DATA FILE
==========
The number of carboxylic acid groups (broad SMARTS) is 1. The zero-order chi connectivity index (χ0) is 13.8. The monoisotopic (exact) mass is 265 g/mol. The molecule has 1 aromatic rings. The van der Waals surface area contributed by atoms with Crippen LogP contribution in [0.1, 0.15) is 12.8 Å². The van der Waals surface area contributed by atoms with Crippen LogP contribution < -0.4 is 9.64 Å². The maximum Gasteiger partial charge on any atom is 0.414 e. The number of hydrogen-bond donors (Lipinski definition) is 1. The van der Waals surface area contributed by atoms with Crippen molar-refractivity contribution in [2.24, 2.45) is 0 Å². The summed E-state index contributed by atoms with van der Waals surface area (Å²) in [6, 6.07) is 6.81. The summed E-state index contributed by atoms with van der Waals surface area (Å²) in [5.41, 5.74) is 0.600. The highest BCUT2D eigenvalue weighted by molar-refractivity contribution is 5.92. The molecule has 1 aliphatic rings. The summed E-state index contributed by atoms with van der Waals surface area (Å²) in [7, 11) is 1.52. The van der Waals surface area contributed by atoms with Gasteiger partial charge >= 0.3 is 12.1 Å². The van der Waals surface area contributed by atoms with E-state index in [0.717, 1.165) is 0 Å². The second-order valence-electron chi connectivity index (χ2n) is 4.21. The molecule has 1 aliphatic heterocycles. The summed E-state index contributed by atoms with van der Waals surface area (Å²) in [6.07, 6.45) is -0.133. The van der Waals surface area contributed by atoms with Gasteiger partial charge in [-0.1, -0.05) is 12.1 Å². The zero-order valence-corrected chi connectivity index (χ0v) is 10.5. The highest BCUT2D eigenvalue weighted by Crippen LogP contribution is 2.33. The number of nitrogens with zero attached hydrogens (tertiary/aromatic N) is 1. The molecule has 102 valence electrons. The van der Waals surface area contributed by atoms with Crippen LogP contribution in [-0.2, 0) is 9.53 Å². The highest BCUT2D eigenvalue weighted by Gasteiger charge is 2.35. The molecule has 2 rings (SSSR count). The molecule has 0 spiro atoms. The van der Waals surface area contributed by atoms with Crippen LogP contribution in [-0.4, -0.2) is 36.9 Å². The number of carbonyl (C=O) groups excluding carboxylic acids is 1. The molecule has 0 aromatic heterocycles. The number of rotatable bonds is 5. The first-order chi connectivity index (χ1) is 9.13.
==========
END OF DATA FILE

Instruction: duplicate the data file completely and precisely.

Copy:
The number of carboxylic acid groups (broad SMARTS) is 1. The zero-order chi connectivity index (χ0) is 13.8. The monoisotopic (exact) mass is 265 g/mol. The molecule has 1 aromatic rings. The van der Waals surface area contributed by atoms with Crippen LogP contribution in [0.1, 0.15) is 12.8 Å². The van der Waals surface area contributed by atoms with Crippen LogP contribution < -0.4 is 9.64 Å². The maximum Gasteiger partial charge on any atom is 0.414 e. The number of hydrogen-bond donors (Lipinski definition) is 1. The van der Waals surface area contributed by atoms with Crippen molar-refractivity contribution in [2.24, 2.45) is 0 Å². The summed E-state index contributed by atoms with van der Waals surface area (Å²) in [6, 6.07) is 6.81. The summed E-state index contributed by atoms with van der Waals surface area (Å²) in [5.41, 5.74) is 0.600. The highest BCUT2D eigenvalue weighted by molar-refractivity contribution is 5.92. The molecule has 1 aliphatic rings. The summed E-state index contributed by atoms with van der Waals surface area (Å²) in [7, 11) is 1.52. The van der Waals surface area contributed by atoms with Gasteiger partial charge >= 0.3 is 12.1 Å². The van der Waals surface area contributed by atoms with E-state index in [0.717, 1.165) is 0 Å². The second-order valence-electron chi connectivity index (χ2n) is 4.21. The molecule has 1 aliphatic heterocycles. The summed E-state index contributed by atoms with van der Waals surface area (Å²) in [6.07, 6.45) is -0.133. The van der Waals surface area contributed by atoms with Gasteiger partial charge in [-0.1, -0.05) is 12.1 Å². The zero-order valence-corrected chi connectivity index (χ0v) is 10.5. The highest BCUT2D eigenvalue weighted by Crippen LogP contribution is 2.33. The number of nitrogens with zero attached hydrogens (tertiary/aromatic N) is 1. The molecule has 102 valence electrons. The van der Waals surface area contributed by atoms with Crippen LogP contribution in [-0.2, 0) is 9.53 Å². The highest BCUT2D eigenvalue weighted by Gasteiger charge is 2.35. The molecule has 2 rings (SSSR count). The molecule has 0 spiro atoms. The van der Waals surface area contributed by atoms with Crippen LogP contribution in [-0.4, -0.2) is 36.9 Å². The number of carbonyl (C=O) groups excluding carboxylic acids is 1. The molecule has 0 aromatic heterocycles. The number of rotatable bonds is 5. The first-order chi connectivity index (χ1) is 9.13.